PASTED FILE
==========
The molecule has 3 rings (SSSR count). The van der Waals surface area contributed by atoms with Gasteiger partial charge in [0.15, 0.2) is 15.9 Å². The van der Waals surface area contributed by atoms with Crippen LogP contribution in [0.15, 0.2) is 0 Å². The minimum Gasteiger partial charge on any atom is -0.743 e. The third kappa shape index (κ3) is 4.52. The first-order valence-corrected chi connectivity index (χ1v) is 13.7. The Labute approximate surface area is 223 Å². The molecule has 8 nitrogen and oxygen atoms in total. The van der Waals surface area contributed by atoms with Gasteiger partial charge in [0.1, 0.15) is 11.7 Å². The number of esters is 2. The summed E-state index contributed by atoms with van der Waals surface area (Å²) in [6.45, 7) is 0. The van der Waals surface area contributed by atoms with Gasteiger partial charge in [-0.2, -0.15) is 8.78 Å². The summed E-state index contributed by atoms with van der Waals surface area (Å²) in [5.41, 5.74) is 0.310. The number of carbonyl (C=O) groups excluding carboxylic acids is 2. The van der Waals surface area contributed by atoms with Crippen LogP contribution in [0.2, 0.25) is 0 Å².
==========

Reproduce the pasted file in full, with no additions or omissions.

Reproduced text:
The molecule has 3 rings (SSSR count). The van der Waals surface area contributed by atoms with Gasteiger partial charge in [0.15, 0.2) is 15.9 Å². The van der Waals surface area contributed by atoms with Crippen LogP contribution in [0.15, 0.2) is 0 Å². The minimum Gasteiger partial charge on any atom is -0.743 e. The third kappa shape index (κ3) is 4.52. The first-order valence-corrected chi connectivity index (χ1v) is 13.7. The Labute approximate surface area is 223 Å². The molecule has 8 nitrogen and oxygen atoms in total. The van der Waals surface area contributed by atoms with Gasteiger partial charge in [0.1, 0.15) is 11.7 Å². The number of esters is 2. The summed E-state index contributed by atoms with van der Waals surface area (Å²) in [6.45, 7) is 0. The van der Waals surface area contributed by atoms with Gasteiger partial charge in [-0.2, -0.15) is 8.78 Å². The summed E-state index contributed by atoms with van der Waals surface area (Å²) in [5.41, 5.74) is 0.310. The number of carbonyl (C=O) groups excluding carboxylic acids is 2. The van der Waals surface area contributed by atoms with Crippen LogP contribution in [0.2, 0.25) is 0 Å².